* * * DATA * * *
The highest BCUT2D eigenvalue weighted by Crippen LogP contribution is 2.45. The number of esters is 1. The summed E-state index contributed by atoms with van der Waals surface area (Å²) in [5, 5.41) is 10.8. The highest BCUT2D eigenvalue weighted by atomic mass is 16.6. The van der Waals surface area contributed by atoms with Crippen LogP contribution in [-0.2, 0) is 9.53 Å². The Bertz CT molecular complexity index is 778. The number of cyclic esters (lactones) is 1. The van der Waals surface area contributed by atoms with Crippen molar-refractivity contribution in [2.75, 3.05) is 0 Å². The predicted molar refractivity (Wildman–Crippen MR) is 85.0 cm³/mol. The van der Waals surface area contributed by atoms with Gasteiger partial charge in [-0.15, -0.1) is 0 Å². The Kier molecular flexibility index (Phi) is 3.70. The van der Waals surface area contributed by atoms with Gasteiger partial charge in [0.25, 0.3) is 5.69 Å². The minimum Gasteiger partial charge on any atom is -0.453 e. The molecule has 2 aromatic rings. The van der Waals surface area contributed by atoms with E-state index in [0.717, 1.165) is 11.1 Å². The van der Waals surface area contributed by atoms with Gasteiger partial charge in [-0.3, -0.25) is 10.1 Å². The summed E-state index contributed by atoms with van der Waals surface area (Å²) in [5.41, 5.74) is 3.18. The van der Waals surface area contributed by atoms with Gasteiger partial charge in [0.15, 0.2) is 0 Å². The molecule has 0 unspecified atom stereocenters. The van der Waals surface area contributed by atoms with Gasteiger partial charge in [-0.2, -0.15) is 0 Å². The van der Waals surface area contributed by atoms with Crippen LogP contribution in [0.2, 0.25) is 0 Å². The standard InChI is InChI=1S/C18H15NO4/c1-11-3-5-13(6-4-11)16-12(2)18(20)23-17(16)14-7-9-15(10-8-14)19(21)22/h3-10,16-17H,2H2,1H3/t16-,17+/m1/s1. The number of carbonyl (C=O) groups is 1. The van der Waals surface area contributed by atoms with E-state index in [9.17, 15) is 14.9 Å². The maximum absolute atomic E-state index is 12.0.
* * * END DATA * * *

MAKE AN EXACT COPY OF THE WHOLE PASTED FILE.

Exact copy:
The highest BCUT2D eigenvalue weighted by Crippen LogP contribution is 2.45. The number of esters is 1. The summed E-state index contributed by atoms with van der Waals surface area (Å²) in [5, 5.41) is 10.8. The highest BCUT2D eigenvalue weighted by atomic mass is 16.6. The van der Waals surface area contributed by atoms with Crippen LogP contribution in [-0.2, 0) is 9.53 Å². The Bertz CT molecular complexity index is 778. The number of cyclic esters (lactones) is 1. The van der Waals surface area contributed by atoms with Crippen molar-refractivity contribution in [2.75, 3.05) is 0 Å². The predicted molar refractivity (Wildman–Crippen MR) is 85.0 cm³/mol. The van der Waals surface area contributed by atoms with Gasteiger partial charge in [-0.15, -0.1) is 0 Å². The Kier molecular flexibility index (Phi) is 3.70. The van der Waals surface area contributed by atoms with Gasteiger partial charge in [0.25, 0.3) is 5.69 Å². The minimum Gasteiger partial charge on any atom is -0.453 e. The molecule has 2 aromatic rings. The van der Waals surface area contributed by atoms with E-state index in [0.717, 1.165) is 11.1 Å². The van der Waals surface area contributed by atoms with Gasteiger partial charge in [-0.3, -0.25) is 10.1 Å². The summed E-state index contributed by atoms with van der Waals surface area (Å²) in [5.41, 5.74) is 3.18. The van der Waals surface area contributed by atoms with Gasteiger partial charge in [0.15, 0.2) is 0 Å². The molecule has 0 unspecified atom stereocenters. The van der Waals surface area contributed by atoms with Gasteiger partial charge in [-0.2, -0.15) is 0 Å². The van der Waals surface area contributed by atoms with Crippen LogP contribution in [0.2, 0.25) is 0 Å². The standard InChI is InChI=1S/C18H15NO4/c1-11-3-5-13(6-4-11)16-12(2)18(20)23-17(16)14-7-9-15(10-8-14)19(21)22/h3-10,16-17H,2H2,1H3/t16-,17+/m1/s1. The number of carbonyl (C=O) groups is 1. The van der Waals surface area contributed by atoms with E-state index in [9.17, 15) is 14.9 Å². The maximum absolute atomic E-state index is 12.0.